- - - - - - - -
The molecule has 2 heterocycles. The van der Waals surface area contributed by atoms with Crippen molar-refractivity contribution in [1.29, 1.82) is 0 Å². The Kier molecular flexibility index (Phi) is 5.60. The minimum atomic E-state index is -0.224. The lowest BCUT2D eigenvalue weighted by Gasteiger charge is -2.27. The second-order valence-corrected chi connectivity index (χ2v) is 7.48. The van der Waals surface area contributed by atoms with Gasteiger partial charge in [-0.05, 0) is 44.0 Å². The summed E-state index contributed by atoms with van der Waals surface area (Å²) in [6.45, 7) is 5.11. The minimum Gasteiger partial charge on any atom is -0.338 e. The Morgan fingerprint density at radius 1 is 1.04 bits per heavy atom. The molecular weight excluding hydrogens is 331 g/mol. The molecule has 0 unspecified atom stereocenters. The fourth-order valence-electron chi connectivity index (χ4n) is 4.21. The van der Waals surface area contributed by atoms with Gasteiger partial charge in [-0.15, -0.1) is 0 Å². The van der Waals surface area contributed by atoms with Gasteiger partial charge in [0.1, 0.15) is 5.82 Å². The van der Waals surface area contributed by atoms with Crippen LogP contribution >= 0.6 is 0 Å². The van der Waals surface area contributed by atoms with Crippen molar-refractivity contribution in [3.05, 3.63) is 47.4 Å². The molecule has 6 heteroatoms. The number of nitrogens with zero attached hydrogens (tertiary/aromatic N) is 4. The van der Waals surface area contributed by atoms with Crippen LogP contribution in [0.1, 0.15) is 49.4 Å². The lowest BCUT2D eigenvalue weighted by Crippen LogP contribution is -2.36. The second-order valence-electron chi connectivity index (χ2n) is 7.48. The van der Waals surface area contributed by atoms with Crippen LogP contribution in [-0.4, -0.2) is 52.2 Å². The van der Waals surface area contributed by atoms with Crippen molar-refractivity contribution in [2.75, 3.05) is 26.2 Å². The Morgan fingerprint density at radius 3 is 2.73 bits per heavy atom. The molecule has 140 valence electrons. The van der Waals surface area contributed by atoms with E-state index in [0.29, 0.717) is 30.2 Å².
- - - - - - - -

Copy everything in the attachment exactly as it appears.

The molecule has 2 heterocycles. The van der Waals surface area contributed by atoms with Crippen molar-refractivity contribution in [1.29, 1.82) is 0 Å². The Kier molecular flexibility index (Phi) is 5.60. The minimum atomic E-state index is -0.224. The lowest BCUT2D eigenvalue weighted by Gasteiger charge is -2.27. The second-order valence-corrected chi connectivity index (χ2v) is 7.48. The van der Waals surface area contributed by atoms with Gasteiger partial charge in [-0.05, 0) is 44.0 Å². The summed E-state index contributed by atoms with van der Waals surface area (Å²) in [6.45, 7) is 5.11. The minimum Gasteiger partial charge on any atom is -0.338 e. The Morgan fingerprint density at radius 1 is 1.04 bits per heavy atom. The molecular weight excluding hydrogens is 331 g/mol. The molecule has 0 unspecified atom stereocenters. The fourth-order valence-electron chi connectivity index (χ4n) is 4.21. The van der Waals surface area contributed by atoms with Gasteiger partial charge in [-0.15, -0.1) is 0 Å². The van der Waals surface area contributed by atoms with Gasteiger partial charge in [0.1, 0.15) is 5.82 Å². The van der Waals surface area contributed by atoms with Crippen LogP contribution >= 0.6 is 0 Å². The van der Waals surface area contributed by atoms with Crippen molar-refractivity contribution in [3.05, 3.63) is 47.4 Å². The molecule has 6 heteroatoms. The number of nitrogens with zero attached hydrogens (tertiary/aromatic N) is 4. The van der Waals surface area contributed by atoms with Crippen LogP contribution in [0.1, 0.15) is 49.4 Å². The lowest BCUT2D eigenvalue weighted by Crippen LogP contribution is -2.36. The second-order valence-electron chi connectivity index (χ2n) is 7.48. The van der Waals surface area contributed by atoms with Crippen LogP contribution in [-0.4, -0.2) is 52.2 Å². The van der Waals surface area contributed by atoms with Crippen molar-refractivity contribution in [2.75, 3.05) is 26.2 Å². The Morgan fingerprint density at radius 3 is 2.73 bits per heavy atom. The molecule has 140 valence electrons. The van der Waals surface area contributed by atoms with E-state index in [0.29, 0.717) is 30.2 Å².